The ruling on Thursday that the re-election of Yoweri Museveni was valid, despite irregularities, was denounced by the president's main rival, Kizza Besigye, who called for protests against the "glaringly invalid" poll.

 

Besigye, Museveni's former doctor, alleged that widespread fraud had caused his defeat in the east African nation's vote on February 23.

 

Chief Justice Benjamin Odoki, said on Thursday: "By a majority of four to three, it was not proved to the satisfaction of the court that this non-compliance [of electoral laws] affected the result of the presidential election in a substantial manner."

 

He said the judges noted irregularities in vote counting, in the deletion of thousands of names from the voting register, and said bribery and violence had compromised a free and fair ballot "in some areas of the country".

 

But the judges said the incidents did not merit a rerun of the polls, which Besigye had wanted, or even a recount.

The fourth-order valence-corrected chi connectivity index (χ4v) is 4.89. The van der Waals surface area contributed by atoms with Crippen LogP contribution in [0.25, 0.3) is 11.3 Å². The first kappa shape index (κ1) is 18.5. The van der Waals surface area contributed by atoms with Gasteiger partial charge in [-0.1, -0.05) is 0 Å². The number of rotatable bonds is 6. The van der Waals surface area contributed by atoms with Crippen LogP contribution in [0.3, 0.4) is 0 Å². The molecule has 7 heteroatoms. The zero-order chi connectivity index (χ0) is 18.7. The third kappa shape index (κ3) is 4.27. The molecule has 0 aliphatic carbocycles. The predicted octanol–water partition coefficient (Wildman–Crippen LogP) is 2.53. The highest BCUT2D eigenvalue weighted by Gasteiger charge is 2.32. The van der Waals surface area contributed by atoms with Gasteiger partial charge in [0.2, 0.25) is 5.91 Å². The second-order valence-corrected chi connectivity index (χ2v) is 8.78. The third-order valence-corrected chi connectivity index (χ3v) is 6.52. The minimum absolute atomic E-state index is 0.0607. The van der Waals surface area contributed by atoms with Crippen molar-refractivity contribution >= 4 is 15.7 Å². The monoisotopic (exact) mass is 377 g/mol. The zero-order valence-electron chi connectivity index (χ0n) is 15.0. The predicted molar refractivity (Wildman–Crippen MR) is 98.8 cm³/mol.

Court concerns

 

The judges raised what they called "grave concerns". These included the involvement of security forces in the voting process and the apparently biased conduct of some election officials.

 

"We shall vigorously mobilise all Ugandans to channel the popular discontent towards actions that will weaken and dislodge the dictatorship through all legitimate means available"

Kizza Besigye

Odoki said: "We are of the opinion that all the institutions and persons involved should urgently address these concerns to improve electoral democracy in the country."

 

Besigye said it was unfortunate that the court had not cancelled an election that was "glaringly invalid", and called on his supporters to hold demonstrations.

 

He said: "Uganda is right back to square one after 25 years. ... We shall not associate ourselves with or respect this decision.

 

"We shall vigorously mobilise all Ugandans to channel the popular discontent towards actions that will weaken and dislodge the dictatorship through all legitimate means available."

 

Museveni, 62, a former guerrilla leader who took power in 1986 after a bush war, won the election with 59% of the vote versus 37% for Besigye.